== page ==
Piano finishes, too, have changed much over the years. The traditional piano finishes in the 18th and 19th centuries were shellac and varnish. Shellac, made from insect shells dissolved in alcohol, is a relatively nontoxic finish that, when damaged, is easily repaired. It is, however, difficult and time consuming to apply evenly in large quantities, and its highest expression, French polish, requires great skill.
Varnishes are made of various kinds of resins dissolved in oils such as mineral spirits. Exposed to light, varnish tends to darken and wrinkle as it ages, creating the "alligatored" appearance so often seen on early 20th-century pianos. A beautiful and durable coating, varnish was the piano finish of choice from the late 19th century until the development of cellulose lacquer in 1928. Lacquer, essentially a synthetic shellac made of cellulose dissolved in volatile solvents such as acetone, can be sprayed on and dries faster than varnish, which makes it attractive for use in a factory setting — but it is highly toxic.
In the mid-20th century, chemists developed polyurethane varnishes and polyester wood finishes. Polyurethane, a kind of synthetic varnish, is used on some pianos to create a satin finish. Polyester, basically a plastic, has become very popular, and is very likely to be the shiny, deep finish you see on new instruments. The hardest piano finish, polyester is extremely toxic in its liquid form, but is resistant to pretty much everything a piano might normally be exposed to, including water, alcohol, and scratching.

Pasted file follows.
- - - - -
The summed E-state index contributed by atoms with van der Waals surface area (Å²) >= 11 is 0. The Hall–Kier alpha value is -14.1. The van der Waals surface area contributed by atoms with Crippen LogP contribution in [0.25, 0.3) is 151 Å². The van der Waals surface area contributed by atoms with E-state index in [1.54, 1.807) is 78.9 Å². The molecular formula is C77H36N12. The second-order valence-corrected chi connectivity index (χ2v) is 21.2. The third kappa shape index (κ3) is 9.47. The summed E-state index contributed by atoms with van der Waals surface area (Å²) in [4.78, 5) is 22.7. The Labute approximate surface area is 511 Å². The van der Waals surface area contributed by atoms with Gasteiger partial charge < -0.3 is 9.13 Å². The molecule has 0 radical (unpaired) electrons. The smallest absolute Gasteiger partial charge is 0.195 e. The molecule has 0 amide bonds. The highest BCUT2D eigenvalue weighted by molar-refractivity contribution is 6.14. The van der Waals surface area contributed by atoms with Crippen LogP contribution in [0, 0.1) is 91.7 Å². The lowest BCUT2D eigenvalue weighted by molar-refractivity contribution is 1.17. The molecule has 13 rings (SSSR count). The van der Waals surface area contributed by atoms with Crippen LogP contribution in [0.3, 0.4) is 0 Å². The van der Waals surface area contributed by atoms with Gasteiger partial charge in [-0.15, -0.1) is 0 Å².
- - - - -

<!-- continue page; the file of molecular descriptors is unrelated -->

Plastic in the Action
All of this leads up to what may well be the most dramatic use of nontraditional materials in piano construction since the development of the modern piano in the last half of the 19th century. A few piano manufacturers, most notably Kawai and Mason & Hamlin, have invested heavily in research and development to design and produce plastic action parts for their pianos. Contrary to what one might think, the goal is not to save money, as both the research and development expenses and the cost of producing the parts are substantial. According to Bruce Clark, senior design engineer at Mason & Hamlin and its subsidiary piano-action company, Wessell, Nickel & Gross (WNG), "The only reason you do this is to make better parts. In 1850 wood was the high-tech best material for piano actions; that's no longer true."